Pride and Prejudice isn’t my favorite Jane Austen novel. Neither is Emma. It’s not even Sense and Sensibility or Northhanger Abbey. For the record, it’s Mansfield Park, but a close second is Persuasion. So when a new book came into the library and was described on the jacket as a dystopian/post-apocalyptic spin on Persuasion, I was immediately smitten.
And I was certainly not disappointed by For Darkness Shows the Stars.
It’s been several generations since a genetic experiment gone wrong caused the Reduction, decimating humanity and giving rise to a Luddite nobility who outlawed most technology.
Elliot North has always known her place in this world. Four years ago Elliot refused to run away with her childhood sweetheart, the servant Kai, choosing duty to her family’s estate over love. Since then the world has changed: a new class of Post-Reductionists is jumpstarting the wheel of progress, and Elliot’s estate is foundering, forcing her to rent land to the mysterious Cloud Fleet, a group of shipbuilders that includes renowned explorer Captain Malakai Wentforth–an almost unrecognizable Kai. And while Elliot wonders if this could be their second chance, Kai seems determined to show Elliot exactly what she gave up when she let him go.
But Elliot soon discovers her old friend carries a secret–one that could change their society . . . or bring it to its knees. And again, she’s faced with a choice: cling to what she’s been raised to believe, or cast her lot with the only boy she’s ever loved, even if she’s lost him forever.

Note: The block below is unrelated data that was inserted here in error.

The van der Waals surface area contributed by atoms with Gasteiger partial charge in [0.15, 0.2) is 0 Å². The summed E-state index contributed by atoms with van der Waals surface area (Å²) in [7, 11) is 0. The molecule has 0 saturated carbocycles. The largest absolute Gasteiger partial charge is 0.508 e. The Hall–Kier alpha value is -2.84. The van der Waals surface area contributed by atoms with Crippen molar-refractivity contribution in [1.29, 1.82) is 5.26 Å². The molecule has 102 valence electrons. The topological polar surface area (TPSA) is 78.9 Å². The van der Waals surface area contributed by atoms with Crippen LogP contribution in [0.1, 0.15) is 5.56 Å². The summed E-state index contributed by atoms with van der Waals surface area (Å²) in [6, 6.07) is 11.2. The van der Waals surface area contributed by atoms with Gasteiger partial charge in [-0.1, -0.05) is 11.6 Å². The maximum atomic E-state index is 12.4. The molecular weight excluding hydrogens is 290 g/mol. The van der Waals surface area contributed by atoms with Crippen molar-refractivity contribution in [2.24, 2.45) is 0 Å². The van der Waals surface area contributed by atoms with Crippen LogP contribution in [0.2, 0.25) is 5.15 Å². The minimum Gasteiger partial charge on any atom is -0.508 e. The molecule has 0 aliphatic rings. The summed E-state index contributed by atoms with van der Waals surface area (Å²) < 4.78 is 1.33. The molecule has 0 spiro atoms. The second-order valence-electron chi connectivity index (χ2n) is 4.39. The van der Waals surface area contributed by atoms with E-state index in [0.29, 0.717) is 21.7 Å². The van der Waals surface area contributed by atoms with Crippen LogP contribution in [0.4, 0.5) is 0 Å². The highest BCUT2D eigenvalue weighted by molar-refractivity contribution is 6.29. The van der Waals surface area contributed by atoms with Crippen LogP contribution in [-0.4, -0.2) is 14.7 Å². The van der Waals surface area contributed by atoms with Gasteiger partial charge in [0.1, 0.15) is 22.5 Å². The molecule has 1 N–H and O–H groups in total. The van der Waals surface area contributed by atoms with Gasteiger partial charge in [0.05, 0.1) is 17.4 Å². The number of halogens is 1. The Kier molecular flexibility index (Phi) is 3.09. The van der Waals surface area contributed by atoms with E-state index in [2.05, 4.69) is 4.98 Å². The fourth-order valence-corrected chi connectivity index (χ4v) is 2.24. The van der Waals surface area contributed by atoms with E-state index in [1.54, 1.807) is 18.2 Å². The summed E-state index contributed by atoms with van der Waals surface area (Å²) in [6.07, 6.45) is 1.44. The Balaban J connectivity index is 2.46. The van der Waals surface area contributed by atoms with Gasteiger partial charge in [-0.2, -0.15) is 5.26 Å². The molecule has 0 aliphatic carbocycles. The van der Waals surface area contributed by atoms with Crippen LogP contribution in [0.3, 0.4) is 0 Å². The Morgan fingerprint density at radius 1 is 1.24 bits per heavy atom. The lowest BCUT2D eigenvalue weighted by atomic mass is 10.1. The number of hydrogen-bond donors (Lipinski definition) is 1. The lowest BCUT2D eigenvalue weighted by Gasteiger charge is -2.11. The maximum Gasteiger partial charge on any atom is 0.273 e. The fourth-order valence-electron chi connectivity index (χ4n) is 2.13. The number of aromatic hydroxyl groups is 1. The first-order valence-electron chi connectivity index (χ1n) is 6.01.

Inspired by Jane Austen’s “Persuasion”, “For Darkness Shows the Stars” is a breathtaking romance about opening your mind to the future and your heart to the one person you know can break it. (source: Goodreads)
To be fair, this book seems to have been written with someone like me as it’s target audience. I didn’t read much young adult literature when I actually was a young adult, but I read all of Jane Austen during high school. Now that I read (and enjoy) YA, my taste tends to favor science fiction and fantasy, so this hit two of my sweet spots as a reader.
I loved it.
Maybe it has something to do with the protagonist’s name: Elliot. She’s named after her grandfather, and it’s deliberately meant to be a boy’s name. My favorite Nancy Drew character was her friend George. I like gender-neutral names, and love gender-defying names.
But no, it isn’t just her name. Elliot is everything Ann is in Persuasion: endearing, dedicated, true. She doesn’t deny her emotions, she just realizes their is more to the world than her own feelings. As the main character, she was certainly the most developed, and I genuinely liked her.
As far as science fiction goes, this is definitely what I’d call “sci-fi lite”. There’s not a lot of development of the “how” of the world—it’s clear that genetic manipulation is what contributed to the demise of a good portion of the population, but there’s no hard science. It’s not the details that the story relies on, however; the idea suffices. The slow way the past is revealed allowed it to serve as a background to the romance.
And the romance is what will keep readers turning pages. Though the story is set in the future, the old-fashioned ideas of class and courtship play out in an excruciatingly delightful way. Will Elliot and Kai get together, like they most certainly would if it was truly a Jane Austen novel? I was on the edge of my seat waiting to find out.
In young adult literature, the romance is often a tale of boy meets girl. There is instant attraction, then they battle their family/evil overlords/zombies/etc. together, so it was refreshing to read a story that starts years after the protagonists fell in love. Rather than sacrificing the tension, this configuration magnified it exponentially. Though we don’t get so much as a kiss between Malakai and Elliot, the tension and angst surely don’t suffer.
I recommend this book for those who like their YA romance with a side of dystopia and a sprinkling of sci-fi.